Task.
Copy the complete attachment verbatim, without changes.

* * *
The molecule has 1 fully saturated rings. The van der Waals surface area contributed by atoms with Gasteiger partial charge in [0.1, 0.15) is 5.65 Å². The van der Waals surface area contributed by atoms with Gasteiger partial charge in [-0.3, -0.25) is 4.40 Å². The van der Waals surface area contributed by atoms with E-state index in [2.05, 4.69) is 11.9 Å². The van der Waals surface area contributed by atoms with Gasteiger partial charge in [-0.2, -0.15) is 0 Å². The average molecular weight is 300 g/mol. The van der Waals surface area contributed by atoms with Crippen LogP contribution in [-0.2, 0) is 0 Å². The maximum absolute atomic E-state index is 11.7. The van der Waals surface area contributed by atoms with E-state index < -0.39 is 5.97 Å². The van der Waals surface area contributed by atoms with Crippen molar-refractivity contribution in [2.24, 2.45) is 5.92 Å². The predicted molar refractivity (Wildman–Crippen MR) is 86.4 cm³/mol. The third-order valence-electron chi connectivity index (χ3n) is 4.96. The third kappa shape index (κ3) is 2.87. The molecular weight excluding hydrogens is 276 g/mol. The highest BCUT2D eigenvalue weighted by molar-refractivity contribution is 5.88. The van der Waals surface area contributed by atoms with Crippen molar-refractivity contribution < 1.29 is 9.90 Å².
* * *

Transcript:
The molecule has 1 fully saturated rings. The van der Waals surface area contributed by atoms with Gasteiger partial charge in [0.1, 0.15) is 5.65 Å². The van der Waals surface area contributed by atoms with Gasteiger partial charge in [-0.3, -0.25) is 4.40 Å². The van der Waals surface area contributed by atoms with E-state index in [2.05, 4.69) is 11.9 Å². The van der Waals surface area contributed by atoms with Gasteiger partial charge in [-0.2, -0.15) is 0 Å². The average molecular weight is 300 g/mol. The van der Waals surface area contributed by atoms with Crippen LogP contribution in [-0.2, 0) is 0 Å². The maximum absolute atomic E-state index is 11.7. The van der Waals surface area contributed by atoms with E-state index < -0.39 is 5.97 Å². The van der Waals surface area contributed by atoms with Crippen molar-refractivity contribution in [2.24, 2.45) is 5.92 Å². The predicted molar refractivity (Wildman–Crippen MR) is 86.4 cm³/mol. The third-order valence-electron chi connectivity index (χ3n) is 4.96. The third kappa shape index (κ3) is 2.87. The molecular weight excluding hydrogens is 276 g/mol. The highest BCUT2D eigenvalue weighted by molar-refractivity contribution is 5.88. The van der Waals surface area contributed by atoms with Crippen molar-refractivity contribution < 1.29 is 9.90 Å².